Ranking the NFL's True Franchise Cornerstones Entering 2021

Kristopher Knox@@kris_knoxFeatured ColumnistJuly 2, 2021

Ranking the NFL's True Franchise Cornerstones Entering 2021

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    Lynne Sladky/Associated Press

    While football is the ultimate team sport, NFL rosters are often built around a handful of key players. The best of them are constants through years and even decades of turnover, and they remain associated with a particular franchise long after their time with the team is done.

    Brett Favre, for example, played for the New York Jets and the Minnesota Vikings late in his career. However, he is best remembered as the cornerstone of the Green Bay Packers. Tom Brady plays for the Tampa Bay Buccaneers, but through nearly two decades and six championships, he was the face of the New England Patriots.

    Here, we'll examine the top 10 franchise cornerstones who remain with their original teams heading into the 2021 season. Not all of them have achieved the herculean accomplishments of Brady or Favre, but some are legends in their own right, and the rest have the potential to be forever associated with their franchises. 

    Since this is a 2021 list, a little weight was placed on upside, but we also considered these 10 players' resumes, ages and positional values.

Honorable Mentions

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    Before we get into the list proper, let's take a look at who didn't make the cut. We'll start with the quarterback trio from the 2018 draft: Josh Allen, Lamar Jackson and Baker Mayfield.

    Each appears primed to be the long-term faces of their respective franchises. Jackson was a unanimous MVP in 2019, Allen took the Buffalo Bills to the AFC title game last year and Mayfield just helped the Cleveland Browns notch their first playoff win as an expansion team.

    However, these three quarterbacks are still on their rookie deals and have yet to prove themselves over the long haul. Still, there's a good chance at least one of the three will make next year's list.

    We're also limiting our choices to one player per franchise, so a few worthy candidates find themselves honorable mentions.

    Players such as Seattle Seahawks linebacker Bobby Wagner (six first-team All-Pro appearances), Green Bay Packers wideout Davante Adams (58 touchdown receptions over the last five years) and Pittsburgh Steelers pass-rusher T.J. Watt (120 quarterback pressures over the last two seasons) are worthy but find themselves bumped by franchise signal-callers.

10. Myles Garrett, EDGE, Cleveland Browns

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    Arguably the best player to don a Browns uniform since the franchise returned in 1999, Myles Garrett is both a Cleveland sports superstar and a generational talent. The 6'4", 272-pound edge-defender possesses a skill set that coaches drool over.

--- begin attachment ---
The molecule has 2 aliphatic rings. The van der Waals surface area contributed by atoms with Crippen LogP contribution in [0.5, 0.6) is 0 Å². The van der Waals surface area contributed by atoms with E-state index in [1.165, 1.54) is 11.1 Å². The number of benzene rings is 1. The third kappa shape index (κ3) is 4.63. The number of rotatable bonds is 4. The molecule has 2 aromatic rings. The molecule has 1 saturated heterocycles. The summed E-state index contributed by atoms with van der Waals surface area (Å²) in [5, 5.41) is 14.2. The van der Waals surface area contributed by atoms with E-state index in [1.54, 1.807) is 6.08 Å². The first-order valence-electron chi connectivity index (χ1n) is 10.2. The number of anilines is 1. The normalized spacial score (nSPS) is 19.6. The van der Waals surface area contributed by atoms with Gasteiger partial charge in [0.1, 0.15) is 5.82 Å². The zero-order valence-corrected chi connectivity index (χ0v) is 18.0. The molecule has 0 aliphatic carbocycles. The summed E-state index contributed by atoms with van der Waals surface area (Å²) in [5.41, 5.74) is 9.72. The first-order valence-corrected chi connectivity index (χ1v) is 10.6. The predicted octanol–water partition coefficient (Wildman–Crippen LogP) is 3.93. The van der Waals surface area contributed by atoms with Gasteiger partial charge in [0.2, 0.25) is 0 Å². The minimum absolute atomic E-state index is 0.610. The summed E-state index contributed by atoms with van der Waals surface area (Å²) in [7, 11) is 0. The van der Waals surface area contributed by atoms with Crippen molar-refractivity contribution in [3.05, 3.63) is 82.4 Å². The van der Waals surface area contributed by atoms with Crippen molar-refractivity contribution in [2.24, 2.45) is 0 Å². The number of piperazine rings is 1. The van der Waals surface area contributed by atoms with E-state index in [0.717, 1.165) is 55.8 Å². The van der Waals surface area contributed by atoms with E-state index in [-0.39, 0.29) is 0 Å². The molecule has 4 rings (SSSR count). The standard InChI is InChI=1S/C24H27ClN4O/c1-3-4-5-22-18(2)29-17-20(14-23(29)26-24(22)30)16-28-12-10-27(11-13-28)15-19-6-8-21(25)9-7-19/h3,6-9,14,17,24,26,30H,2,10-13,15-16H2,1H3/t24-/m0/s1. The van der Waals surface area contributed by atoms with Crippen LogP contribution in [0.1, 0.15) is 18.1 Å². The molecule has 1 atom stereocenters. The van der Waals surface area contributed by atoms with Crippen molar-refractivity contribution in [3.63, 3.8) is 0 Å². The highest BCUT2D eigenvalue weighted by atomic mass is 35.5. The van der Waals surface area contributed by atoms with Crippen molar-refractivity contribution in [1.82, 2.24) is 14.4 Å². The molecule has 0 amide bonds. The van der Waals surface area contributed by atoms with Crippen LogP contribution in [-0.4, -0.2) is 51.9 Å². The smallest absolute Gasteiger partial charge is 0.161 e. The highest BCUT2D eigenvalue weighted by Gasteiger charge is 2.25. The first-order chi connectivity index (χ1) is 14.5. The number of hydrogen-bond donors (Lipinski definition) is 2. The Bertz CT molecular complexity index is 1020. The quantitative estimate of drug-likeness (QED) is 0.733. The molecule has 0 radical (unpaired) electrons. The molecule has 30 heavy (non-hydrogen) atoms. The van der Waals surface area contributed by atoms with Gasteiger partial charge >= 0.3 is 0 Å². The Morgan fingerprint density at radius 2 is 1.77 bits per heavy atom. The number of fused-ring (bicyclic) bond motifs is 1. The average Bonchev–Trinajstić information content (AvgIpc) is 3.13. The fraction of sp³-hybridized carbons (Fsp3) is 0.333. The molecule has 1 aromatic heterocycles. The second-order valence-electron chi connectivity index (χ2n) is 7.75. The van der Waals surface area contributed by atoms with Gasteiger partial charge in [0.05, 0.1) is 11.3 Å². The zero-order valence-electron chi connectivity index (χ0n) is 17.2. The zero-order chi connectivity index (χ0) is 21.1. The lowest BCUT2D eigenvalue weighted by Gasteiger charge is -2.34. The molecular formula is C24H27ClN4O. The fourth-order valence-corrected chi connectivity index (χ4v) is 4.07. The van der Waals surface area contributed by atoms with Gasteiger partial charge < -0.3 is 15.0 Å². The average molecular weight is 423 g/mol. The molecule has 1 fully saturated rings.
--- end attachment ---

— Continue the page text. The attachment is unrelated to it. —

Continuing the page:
"Generally speaking, pass-rushers with his quickness and ability to bend the edge are 20 to 30 pounds lighter, and guys who can just bull a tackle out of the way aren't as quick to the quarterback as he is," Doug Farrar of Touchdown Wire wrote. "Perhaps no other edge defender comes to the field with such a total package of skills."

    While Garrett has missed 13 games in four seasons and was on the reserve/COVID-19 list last year, he has already amassed 42.5 sacks and 10 forced fumbles. A Pro Bowler in two of the past three seasons, the 25-year-old has 109 quarterback pressures in the last three years.

    He has legitimate Hall of Fame potential, and with a contract that runs through the 2026 season, he's likely to remain the face of the Browns for the foreseeable future.

9. Zack Martin, G, Dallas Cowboys

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    While Dak Prescott and Ezekiel Elliott may hold a higher profile for the Dallas Cowboys, no member of the franchise has been as consistent for as long as guard Zack Martin.

    While a calf strain ended Martin's Pro Bowl streak at six last season—he missed six games—he was still incredibly reliable.

    "Martin was still playing his best football right up until getting injured, even when he kicked out to right tackle," Sam Monson of Pro Football Focus wrote. "Martin earned a PFF overall grade of 91.3 at the time of his injury, allowing just 13 total pressures across 10 games. He has now allowed just one sack in two years for the Cowboys."

    Since entering the league, the 30-year-old has been a first-team All-Pro four times. While interior offensive linemen aren't often superstars, the Cowboys have to be happy with their return on the 16th pick in the 2014 draft.

8. Matt Ryan, QB, Atlanta Falcons